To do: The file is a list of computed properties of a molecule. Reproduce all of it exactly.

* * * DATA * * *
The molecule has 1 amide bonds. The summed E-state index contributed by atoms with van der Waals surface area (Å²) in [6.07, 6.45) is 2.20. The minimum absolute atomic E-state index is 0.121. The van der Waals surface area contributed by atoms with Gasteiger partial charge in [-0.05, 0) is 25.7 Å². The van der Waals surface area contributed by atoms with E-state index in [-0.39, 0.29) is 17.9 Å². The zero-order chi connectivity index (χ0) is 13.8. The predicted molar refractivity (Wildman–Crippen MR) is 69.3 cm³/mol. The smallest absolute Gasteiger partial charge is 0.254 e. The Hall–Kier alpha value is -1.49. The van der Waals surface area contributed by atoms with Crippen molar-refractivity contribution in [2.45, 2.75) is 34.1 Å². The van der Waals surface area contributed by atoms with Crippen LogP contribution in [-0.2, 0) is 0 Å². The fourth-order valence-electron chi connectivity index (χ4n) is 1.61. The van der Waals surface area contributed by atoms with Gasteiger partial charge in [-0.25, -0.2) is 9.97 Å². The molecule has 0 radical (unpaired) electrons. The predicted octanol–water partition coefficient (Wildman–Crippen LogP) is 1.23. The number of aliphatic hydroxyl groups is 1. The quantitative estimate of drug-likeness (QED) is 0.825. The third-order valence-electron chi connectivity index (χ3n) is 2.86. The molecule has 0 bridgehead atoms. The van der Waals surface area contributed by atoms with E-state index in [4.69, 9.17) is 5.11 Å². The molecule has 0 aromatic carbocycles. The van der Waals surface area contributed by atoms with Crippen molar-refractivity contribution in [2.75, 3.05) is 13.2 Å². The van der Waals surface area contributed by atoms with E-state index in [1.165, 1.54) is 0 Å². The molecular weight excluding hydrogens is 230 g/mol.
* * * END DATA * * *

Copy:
The molecule has 1 amide bonds. The summed E-state index contributed by atoms with van der Waals surface area (Å²) in [6.07, 6.45) is 2.20. The minimum absolute atomic E-state index is 0.121. The van der Waals surface area contributed by atoms with Gasteiger partial charge in [-0.05, 0) is 25.7 Å². The van der Waals surface area contributed by atoms with E-state index in [-0.39, 0.29) is 17.9 Å². The zero-order chi connectivity index (χ0) is 13.8. The predicted molar refractivity (Wildman–Crippen MR) is 69.3 cm³/mol. The smallest absolute Gasteiger partial charge is 0.254 e. The Hall–Kier alpha value is -1.49. The van der Waals surface area contributed by atoms with Crippen molar-refractivity contribution in [2.45, 2.75) is 34.1 Å². The van der Waals surface area contributed by atoms with Crippen LogP contribution in [-0.2, 0) is 0 Å². The fourth-order valence-electron chi connectivity index (χ4n) is 1.61. The van der Waals surface area contributed by atoms with Gasteiger partial charge in [-0.25, -0.2) is 9.97 Å². The molecule has 0 radical (unpaired) electrons. The predicted octanol–water partition coefficient (Wildman–Crippen LogP) is 1.23. The number of aliphatic hydroxyl groups is 1. The quantitative estimate of drug-likeness (QED) is 0.825. The third-order valence-electron chi connectivity index (χ3n) is 2.86. The molecule has 0 bridgehead atoms. The van der Waals surface area contributed by atoms with E-state index in [4.69, 9.17) is 5.11 Å². The molecule has 0 aromatic carbocycles. The van der Waals surface area contributed by atoms with Crippen molar-refractivity contribution in [2.75, 3.05) is 13.2 Å². The van der Waals surface area contributed by atoms with E-state index in [1.165, 1.54) is 0 Å². The molecular weight excluding hydrogens is 230 g/mol.